        Ghacem Cement    (Shares sold to Norwegians)

        Ghana Telecom     (Shares sold to Malaysians)

        Kwame Nkrumah Catering Rest Houses – Atlantic Houses (Sold to private individuals)

         Nsawam Cannery  (Sold to 31st DWM)

         Kanda GNTC          (Sold to private individuals)

         Atlantic Hotel, Meridian and Star Hotels (Sold to private entities)

         Abosso Glass Factory (Sold to private individual)

         Continental Hotel (Sold to Golden Tulip)

         West Africa Mills Company

         Tema Steel Company

         Ghana Agro Food Company –formerly TFCC

         GIHOC Bottling– (became The Coca Cola Bottling Company of Ghana Ltd)

         Gliksen W/A Company (acquired by SUHUMA Timber Company Ltd)

         Ghana Oil Palm Development Company (Sold in 1995)

It is necessary to draw a lesson from the political effect of the sale of many of these assets; as an inclusive factor in the deepening of tension and political unrest between pro-democratic groups and the PNDC government. Note that the left in the pro-democratic movement raised questions about the selling of some of these state assets to private foreigners.

Let us now consider few selected cases of recent sale of national assets under the Fourth Republican constitution in the following areas.

Mining Sector

In the mining sector, today, Ghanaians have lost their majority shares in AngloGold Ashanti to nothing. In 2007, the NPP Government sold Ghana’s non-controlling interests of 5% to Anglogold Ashanti Ltd. The NDC Government under the Mills Administration in January 2011 also sold the nation’s last shares of 2.5% to Anglogold Ashanti which generated an amount of US $215million, whereas accounts of its utilization was not clearly provided.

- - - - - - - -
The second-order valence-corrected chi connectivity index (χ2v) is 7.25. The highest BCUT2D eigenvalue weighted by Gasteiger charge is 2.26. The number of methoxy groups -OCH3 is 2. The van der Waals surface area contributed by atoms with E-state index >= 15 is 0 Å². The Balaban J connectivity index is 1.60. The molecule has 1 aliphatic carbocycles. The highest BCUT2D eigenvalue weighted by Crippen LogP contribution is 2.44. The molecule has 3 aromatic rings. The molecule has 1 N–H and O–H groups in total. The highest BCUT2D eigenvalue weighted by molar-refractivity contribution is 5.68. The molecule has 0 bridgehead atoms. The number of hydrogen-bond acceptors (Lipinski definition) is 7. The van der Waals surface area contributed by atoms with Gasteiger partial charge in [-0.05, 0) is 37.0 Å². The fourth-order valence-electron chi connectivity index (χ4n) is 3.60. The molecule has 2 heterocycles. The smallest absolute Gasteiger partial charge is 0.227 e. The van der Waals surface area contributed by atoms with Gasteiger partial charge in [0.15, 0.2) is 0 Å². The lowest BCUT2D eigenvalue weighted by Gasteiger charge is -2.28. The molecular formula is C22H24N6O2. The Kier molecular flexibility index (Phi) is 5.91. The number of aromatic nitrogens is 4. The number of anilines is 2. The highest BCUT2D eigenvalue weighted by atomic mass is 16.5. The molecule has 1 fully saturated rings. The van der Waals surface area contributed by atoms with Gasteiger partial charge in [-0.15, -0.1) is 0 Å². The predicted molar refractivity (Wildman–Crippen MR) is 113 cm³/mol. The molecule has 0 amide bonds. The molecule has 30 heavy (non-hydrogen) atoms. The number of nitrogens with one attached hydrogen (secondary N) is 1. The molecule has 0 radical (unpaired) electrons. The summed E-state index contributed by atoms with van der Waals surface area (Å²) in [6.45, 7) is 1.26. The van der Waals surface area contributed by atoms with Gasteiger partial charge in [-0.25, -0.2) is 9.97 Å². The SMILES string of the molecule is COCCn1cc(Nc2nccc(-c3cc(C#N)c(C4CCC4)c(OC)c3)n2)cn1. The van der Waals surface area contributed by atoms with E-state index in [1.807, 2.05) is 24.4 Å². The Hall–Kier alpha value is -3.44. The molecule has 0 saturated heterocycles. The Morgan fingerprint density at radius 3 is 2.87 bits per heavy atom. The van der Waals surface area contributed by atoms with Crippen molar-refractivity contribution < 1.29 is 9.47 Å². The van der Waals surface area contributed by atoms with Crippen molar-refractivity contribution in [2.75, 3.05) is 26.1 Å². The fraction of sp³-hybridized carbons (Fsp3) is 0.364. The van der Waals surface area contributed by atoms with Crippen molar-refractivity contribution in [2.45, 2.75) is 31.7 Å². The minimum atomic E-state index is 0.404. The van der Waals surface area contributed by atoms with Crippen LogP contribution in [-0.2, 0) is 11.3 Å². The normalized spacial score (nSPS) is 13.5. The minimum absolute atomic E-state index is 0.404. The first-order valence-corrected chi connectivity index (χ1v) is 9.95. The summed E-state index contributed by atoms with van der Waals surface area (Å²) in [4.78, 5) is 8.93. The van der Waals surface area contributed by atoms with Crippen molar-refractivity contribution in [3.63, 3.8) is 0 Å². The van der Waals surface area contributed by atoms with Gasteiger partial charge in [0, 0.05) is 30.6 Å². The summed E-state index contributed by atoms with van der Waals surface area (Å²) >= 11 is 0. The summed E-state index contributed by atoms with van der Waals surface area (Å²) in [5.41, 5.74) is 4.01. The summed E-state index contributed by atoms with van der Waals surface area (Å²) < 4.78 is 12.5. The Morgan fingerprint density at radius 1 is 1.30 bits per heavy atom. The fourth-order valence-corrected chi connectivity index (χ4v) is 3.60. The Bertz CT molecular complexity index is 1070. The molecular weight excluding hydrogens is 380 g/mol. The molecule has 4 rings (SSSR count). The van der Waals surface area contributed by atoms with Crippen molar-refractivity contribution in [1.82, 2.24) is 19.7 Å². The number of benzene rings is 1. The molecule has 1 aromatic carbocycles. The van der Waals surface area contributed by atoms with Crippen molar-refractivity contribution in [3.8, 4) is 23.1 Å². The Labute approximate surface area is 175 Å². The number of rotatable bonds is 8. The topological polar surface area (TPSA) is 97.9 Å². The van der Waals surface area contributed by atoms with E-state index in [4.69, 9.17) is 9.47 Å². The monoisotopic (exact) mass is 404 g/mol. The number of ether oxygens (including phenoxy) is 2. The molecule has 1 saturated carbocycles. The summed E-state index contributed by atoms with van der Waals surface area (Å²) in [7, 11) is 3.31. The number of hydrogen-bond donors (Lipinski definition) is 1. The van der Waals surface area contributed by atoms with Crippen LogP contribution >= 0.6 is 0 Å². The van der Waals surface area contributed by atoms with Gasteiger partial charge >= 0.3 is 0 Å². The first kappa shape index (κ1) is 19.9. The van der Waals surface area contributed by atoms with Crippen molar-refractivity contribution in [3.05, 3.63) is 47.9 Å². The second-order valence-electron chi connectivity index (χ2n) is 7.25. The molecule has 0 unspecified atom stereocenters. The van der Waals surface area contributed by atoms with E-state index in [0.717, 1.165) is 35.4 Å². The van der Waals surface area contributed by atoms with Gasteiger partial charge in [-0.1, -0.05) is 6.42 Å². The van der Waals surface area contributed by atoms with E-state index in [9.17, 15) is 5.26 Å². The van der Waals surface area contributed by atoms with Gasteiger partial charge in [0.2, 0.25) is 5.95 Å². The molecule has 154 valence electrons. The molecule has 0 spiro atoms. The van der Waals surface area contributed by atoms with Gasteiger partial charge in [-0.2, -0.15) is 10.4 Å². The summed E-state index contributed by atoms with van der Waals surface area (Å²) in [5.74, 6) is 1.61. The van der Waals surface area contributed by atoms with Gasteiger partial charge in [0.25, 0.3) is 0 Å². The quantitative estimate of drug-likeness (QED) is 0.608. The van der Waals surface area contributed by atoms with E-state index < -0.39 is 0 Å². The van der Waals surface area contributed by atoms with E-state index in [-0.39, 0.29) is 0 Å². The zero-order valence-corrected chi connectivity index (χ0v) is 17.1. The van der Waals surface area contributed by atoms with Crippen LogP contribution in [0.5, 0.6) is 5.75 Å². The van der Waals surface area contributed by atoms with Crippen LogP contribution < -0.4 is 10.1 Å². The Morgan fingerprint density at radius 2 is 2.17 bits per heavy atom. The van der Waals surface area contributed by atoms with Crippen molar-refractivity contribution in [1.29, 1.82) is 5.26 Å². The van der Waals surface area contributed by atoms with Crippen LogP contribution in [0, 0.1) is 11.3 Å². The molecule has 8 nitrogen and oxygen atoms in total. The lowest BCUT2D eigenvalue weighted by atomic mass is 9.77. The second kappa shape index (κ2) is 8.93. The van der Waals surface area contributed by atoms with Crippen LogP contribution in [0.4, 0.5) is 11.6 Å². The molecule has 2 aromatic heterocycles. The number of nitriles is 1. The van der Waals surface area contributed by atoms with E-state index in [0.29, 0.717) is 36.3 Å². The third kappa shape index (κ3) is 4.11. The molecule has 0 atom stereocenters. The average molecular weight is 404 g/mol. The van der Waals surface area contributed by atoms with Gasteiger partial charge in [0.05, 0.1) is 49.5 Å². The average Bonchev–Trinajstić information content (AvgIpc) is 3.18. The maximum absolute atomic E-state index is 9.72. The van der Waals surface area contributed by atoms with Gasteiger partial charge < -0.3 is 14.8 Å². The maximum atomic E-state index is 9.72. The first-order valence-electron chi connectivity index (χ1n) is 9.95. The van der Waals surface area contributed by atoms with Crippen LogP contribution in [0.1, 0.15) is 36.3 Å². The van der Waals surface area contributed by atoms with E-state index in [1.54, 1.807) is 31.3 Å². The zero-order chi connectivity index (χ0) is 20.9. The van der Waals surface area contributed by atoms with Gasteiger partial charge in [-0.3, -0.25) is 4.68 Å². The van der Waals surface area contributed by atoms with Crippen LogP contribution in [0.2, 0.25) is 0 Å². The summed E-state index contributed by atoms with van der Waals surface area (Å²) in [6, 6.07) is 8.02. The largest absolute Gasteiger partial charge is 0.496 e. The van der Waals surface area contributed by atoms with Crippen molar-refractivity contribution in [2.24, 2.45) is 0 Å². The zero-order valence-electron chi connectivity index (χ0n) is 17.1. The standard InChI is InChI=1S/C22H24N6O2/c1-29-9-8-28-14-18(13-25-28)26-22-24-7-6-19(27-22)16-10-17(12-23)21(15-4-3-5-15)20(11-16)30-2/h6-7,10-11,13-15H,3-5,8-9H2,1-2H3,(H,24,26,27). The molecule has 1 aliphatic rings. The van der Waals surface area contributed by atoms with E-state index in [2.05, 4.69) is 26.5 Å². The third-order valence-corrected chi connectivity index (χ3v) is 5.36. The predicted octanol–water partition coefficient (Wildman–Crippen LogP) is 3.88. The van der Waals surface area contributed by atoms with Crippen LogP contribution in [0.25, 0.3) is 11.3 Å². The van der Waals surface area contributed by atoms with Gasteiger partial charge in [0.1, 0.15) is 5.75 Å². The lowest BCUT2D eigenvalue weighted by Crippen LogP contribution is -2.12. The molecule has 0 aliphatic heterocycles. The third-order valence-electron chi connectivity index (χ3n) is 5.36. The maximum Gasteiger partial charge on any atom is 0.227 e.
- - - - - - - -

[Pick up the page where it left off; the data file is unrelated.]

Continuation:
Public Lands as a Primary National Asset

According to the laws of Ghana, lands acquired by the government are supposed to be used only in the public interest or for the public purpose for which it was acquired. (Article 20(5) of the 1992 Constitution).

The selling of public lands under a disguised policy of re-zoning of lands for redevelopment of the capital city was embarked by the first NDC Government.

Under Phase 1 of the first NDC Government’s Accra Redevelopment Policy in 2000, the proceeds from the sale of 67 plots of land (sold mostly to companies and private individuals), enabled them to build 83 replacement bungalows and 169 residential units.

However, the Government then did not take into account the Constitutional provision which requires that “the owner of the property immediately before the compulsory acquisition shall be given the first option for acquiring the property” (Article 20: Clause 6).